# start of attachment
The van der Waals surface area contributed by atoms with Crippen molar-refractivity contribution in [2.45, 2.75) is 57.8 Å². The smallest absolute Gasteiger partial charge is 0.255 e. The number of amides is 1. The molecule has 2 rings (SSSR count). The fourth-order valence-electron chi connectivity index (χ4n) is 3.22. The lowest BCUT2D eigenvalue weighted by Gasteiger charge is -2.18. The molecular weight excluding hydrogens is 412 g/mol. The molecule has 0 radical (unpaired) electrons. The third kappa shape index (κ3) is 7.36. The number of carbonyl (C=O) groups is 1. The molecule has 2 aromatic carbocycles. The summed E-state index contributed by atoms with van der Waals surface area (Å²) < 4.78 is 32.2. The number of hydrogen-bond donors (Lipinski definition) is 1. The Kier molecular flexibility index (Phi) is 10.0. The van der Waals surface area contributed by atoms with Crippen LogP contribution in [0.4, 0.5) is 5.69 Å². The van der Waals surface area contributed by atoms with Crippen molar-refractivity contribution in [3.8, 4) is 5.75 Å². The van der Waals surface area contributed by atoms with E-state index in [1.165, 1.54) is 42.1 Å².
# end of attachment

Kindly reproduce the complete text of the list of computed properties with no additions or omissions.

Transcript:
The van der Waals surface area contributed by atoms with Crippen molar-refractivity contribution in [2.45, 2.75) is 57.8 Å². The smallest absolute Gasteiger partial charge is 0.255 e. The number of amides is 1. The molecule has 2 rings (SSSR count). The fourth-order valence-electron chi connectivity index (χ4n) is 3.22. The lowest BCUT2D eigenvalue weighted by Gasteiger charge is -2.18. The molecular weight excluding hydrogens is 412 g/mol. The molecule has 0 radical (unpaired) electrons. The third kappa shape index (κ3) is 7.36. The number of carbonyl (C=O) groups is 1. The molecule has 2 aromatic carbocycles. The summed E-state index contributed by atoms with van der Waals surface area (Å²) < 4.78 is 32.2. The number of hydrogen-bond donors (Lipinski definition) is 1. The Kier molecular flexibility index (Phi) is 10.0. The van der Waals surface area contributed by atoms with Crippen LogP contribution in [0.4, 0.5) is 5.69 Å². The van der Waals surface area contributed by atoms with Crippen molar-refractivity contribution in [3.8, 4) is 5.75 Å². The van der Waals surface area contributed by atoms with E-state index in [1.165, 1.54) is 42.1 Å².